Classroom of the future takes learning to new levels

For the first time in Europe, a 'WOW Room', featuring a 45 square metre video wall, is available for faculty and dozens of university students around the world to interact in a single class.

The WOW – Window on the World – Room, modelled on a similar concept at Harvard University, is a physical space situated at Madrid-based IE University, which is a private non-profit university owned by the Instituto de Empresa SL.

"The WOW Room allows students to connect and collaborate no matter where they are, even if the only way they can join the class is through their mobile phone at the airport," says Jolanta Golanowska, director of learning innovation at IE.

The room comprises 48 screens, each showing a student, and is shaped in the form of a semi-circle. Each screen contains basic information, such as the student's name and country, for example, but can also superimpose other key details depending on the task.

The faculty member (the word 'lecturer' is seen as inappropriate because the student is interacting and collaborating in each session) stands at a lectern in the centre and can see all of the students as well as other data, such as graphics on students’ responses to a classroom poll, for example.

In this instance, when students give their vote through an online poll, faculty can instantly pair up students with opposing views, for example, in order that they debate a particular issue. Or the virtual classroom can be divided into teams to work on a particular task.

Alternatively, faculty can create a multiple-choice exercise and see in real-time the responses of each student next to their faces in order to develop richer learning experiences.

"This technological capacity is not only designed to benefit our students around the world," says Golanowska, "but also here on our campus."

Virtual field trips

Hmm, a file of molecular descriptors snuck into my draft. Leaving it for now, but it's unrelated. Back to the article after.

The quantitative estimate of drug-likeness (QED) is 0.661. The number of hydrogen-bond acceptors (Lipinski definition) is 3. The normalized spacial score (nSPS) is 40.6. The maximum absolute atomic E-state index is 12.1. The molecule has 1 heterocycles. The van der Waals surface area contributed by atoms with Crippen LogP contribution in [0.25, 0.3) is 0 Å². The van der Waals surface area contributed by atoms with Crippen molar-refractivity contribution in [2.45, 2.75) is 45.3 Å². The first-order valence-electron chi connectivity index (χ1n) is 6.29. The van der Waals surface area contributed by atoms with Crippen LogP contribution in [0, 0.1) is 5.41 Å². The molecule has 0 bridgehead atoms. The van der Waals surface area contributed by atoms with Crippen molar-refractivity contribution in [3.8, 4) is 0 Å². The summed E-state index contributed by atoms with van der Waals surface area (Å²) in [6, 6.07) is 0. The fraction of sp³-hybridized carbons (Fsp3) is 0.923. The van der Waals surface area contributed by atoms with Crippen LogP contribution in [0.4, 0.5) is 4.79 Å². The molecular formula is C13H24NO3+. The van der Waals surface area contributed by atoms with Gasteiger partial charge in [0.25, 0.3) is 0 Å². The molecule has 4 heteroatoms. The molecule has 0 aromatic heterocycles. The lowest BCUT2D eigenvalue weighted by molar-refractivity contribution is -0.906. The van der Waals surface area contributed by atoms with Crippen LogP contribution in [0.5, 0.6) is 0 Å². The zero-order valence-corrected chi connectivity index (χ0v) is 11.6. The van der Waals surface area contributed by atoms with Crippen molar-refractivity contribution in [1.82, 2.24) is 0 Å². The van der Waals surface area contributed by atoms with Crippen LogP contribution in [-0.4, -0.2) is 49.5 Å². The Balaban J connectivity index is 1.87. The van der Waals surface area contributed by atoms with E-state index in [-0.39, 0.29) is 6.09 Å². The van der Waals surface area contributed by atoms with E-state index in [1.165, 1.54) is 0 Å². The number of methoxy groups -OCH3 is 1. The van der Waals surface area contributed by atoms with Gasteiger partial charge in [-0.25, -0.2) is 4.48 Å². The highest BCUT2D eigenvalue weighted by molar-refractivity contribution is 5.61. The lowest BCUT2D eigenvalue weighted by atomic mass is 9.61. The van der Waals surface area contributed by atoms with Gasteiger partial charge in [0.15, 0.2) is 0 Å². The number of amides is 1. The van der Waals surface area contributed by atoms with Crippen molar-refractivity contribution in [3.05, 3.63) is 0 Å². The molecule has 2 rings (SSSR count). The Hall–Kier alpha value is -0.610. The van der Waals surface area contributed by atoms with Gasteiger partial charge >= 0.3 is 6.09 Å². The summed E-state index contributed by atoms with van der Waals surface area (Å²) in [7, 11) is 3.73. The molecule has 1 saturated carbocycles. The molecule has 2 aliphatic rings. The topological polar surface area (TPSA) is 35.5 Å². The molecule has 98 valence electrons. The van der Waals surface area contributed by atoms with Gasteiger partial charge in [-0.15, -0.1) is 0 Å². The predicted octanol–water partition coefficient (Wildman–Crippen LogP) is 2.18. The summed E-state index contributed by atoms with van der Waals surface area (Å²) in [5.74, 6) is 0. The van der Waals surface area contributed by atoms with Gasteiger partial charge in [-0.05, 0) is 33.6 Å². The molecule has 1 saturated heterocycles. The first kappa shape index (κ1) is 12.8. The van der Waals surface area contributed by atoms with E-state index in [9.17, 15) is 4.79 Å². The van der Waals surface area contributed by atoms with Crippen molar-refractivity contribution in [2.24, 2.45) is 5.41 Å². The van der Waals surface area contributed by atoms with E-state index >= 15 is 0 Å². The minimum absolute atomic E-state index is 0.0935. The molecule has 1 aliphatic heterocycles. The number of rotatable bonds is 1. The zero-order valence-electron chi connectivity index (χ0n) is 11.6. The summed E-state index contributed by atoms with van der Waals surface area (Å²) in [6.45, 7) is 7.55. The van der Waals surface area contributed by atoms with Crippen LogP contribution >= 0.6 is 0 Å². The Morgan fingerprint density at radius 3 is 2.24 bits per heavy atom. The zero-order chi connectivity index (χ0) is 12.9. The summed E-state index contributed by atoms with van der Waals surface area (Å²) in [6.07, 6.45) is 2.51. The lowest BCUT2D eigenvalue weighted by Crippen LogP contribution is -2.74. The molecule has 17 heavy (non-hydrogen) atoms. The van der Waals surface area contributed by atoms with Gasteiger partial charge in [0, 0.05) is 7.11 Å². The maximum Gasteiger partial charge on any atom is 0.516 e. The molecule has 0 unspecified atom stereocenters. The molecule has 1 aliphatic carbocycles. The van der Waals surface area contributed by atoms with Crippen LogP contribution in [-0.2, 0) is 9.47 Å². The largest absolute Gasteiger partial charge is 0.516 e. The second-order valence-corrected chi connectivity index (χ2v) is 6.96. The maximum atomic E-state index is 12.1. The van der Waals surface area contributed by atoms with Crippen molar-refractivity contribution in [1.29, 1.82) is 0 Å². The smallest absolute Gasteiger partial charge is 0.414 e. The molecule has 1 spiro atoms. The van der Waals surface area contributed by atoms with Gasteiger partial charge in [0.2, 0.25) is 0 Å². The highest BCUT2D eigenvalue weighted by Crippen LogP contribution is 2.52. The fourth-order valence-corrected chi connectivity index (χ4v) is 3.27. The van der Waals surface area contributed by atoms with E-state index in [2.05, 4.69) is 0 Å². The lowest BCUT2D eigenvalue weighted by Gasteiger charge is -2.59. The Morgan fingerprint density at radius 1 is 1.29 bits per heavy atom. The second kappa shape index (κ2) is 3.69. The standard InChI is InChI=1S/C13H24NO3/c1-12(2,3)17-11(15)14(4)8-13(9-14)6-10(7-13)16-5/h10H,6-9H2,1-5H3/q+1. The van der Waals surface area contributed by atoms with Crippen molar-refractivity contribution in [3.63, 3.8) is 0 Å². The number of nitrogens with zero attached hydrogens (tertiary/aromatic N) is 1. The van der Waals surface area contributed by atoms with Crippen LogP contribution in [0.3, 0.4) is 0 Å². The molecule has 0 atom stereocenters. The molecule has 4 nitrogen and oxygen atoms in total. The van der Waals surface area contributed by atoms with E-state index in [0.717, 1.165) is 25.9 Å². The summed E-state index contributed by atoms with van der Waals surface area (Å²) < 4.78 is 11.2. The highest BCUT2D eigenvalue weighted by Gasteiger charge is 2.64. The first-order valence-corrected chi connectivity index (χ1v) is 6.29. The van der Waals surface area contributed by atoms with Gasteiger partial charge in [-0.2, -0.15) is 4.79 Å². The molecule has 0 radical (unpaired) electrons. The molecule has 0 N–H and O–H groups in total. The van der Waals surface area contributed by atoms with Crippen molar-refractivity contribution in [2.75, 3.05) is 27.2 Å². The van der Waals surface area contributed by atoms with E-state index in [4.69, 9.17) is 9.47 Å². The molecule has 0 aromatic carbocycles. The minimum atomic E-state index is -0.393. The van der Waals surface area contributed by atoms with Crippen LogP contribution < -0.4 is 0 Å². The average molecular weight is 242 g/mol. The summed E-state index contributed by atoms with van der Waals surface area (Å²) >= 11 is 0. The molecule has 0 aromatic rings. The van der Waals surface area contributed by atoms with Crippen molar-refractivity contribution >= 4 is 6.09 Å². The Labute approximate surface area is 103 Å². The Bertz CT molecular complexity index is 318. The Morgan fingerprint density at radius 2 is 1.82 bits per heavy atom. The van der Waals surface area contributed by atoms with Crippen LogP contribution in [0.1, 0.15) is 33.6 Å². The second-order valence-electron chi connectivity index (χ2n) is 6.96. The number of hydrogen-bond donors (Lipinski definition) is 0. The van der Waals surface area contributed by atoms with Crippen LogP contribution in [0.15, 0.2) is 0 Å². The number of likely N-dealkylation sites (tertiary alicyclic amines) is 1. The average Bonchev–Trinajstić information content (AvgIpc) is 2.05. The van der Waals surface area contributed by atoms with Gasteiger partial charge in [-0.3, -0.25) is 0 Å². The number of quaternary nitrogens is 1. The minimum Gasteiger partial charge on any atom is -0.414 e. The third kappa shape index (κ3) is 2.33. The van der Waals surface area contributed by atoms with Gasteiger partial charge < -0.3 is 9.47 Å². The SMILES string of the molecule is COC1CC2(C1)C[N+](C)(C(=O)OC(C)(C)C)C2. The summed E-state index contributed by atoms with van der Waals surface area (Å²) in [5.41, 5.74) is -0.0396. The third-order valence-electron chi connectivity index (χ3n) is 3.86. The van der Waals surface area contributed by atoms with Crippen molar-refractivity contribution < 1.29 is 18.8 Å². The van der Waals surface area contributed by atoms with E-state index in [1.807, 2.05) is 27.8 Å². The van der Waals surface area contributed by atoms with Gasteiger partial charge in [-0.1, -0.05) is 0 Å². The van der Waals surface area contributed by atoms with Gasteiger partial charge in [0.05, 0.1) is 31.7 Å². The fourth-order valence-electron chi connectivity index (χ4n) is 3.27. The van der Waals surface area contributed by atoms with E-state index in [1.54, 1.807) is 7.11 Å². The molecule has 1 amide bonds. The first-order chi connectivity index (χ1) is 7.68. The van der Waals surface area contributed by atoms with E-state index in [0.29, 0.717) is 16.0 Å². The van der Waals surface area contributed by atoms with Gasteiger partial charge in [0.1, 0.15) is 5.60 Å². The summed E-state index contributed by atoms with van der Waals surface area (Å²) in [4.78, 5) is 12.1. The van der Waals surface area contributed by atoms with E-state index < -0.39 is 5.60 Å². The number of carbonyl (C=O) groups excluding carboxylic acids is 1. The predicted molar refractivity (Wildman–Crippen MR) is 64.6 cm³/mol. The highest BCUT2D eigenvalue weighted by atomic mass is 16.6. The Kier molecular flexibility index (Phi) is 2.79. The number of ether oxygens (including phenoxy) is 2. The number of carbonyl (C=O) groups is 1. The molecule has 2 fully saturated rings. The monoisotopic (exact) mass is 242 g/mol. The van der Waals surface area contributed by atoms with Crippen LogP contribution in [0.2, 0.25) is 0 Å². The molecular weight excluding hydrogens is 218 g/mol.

A further use of the video wall allows students to go on virtual field trips. Normally it would not be possible for so many students, and certainly not simultaneously from all over the world, to visit the Airbus factory on the outskirts of Madrid, for example.

But if a cameraman streams live from the factory, faculty can easily provide this interactive and immersive experience through the WOW Room as part of a class, with people at the factory interacting with the students through it, as if they were in the same place.

Faculty can choose to operate the video wall technology and guide the class by using a 'wand', their verbal commands (by means of voice-recognition software), or via a Tablet. Cameras allow the recording and editing of sessions in real time with the aid of assistants, although in the future it is forecast that a faculty member will be able to operate the whole system on their own.

This possibility of having one person operate the video wall is one key way in which the system differs from that at Harvard University, because the Harvard system is more like a television production that requires six people to produce a session. Another difference is that, at around €500,000 (US$546,000), the WOW Room has been much cheaper to establish.

Emotion recognition tool

One feature that has generated particular interest is the student emotion recognition tool. The tool employs algorithms to detect students’ faces on the video screen and then analyses the relationship between points on the face to identify, for example, levels of attention, surprise and happiness.

Information on how students are feeling can be displayed to the faculty in aggregate form in real time during the (typically 90 minute) session to gauge levels of student interest. Many faculty will wish to see each session end on a high, for example, by using humour or surprise, and this can now be accurately and objectively measured.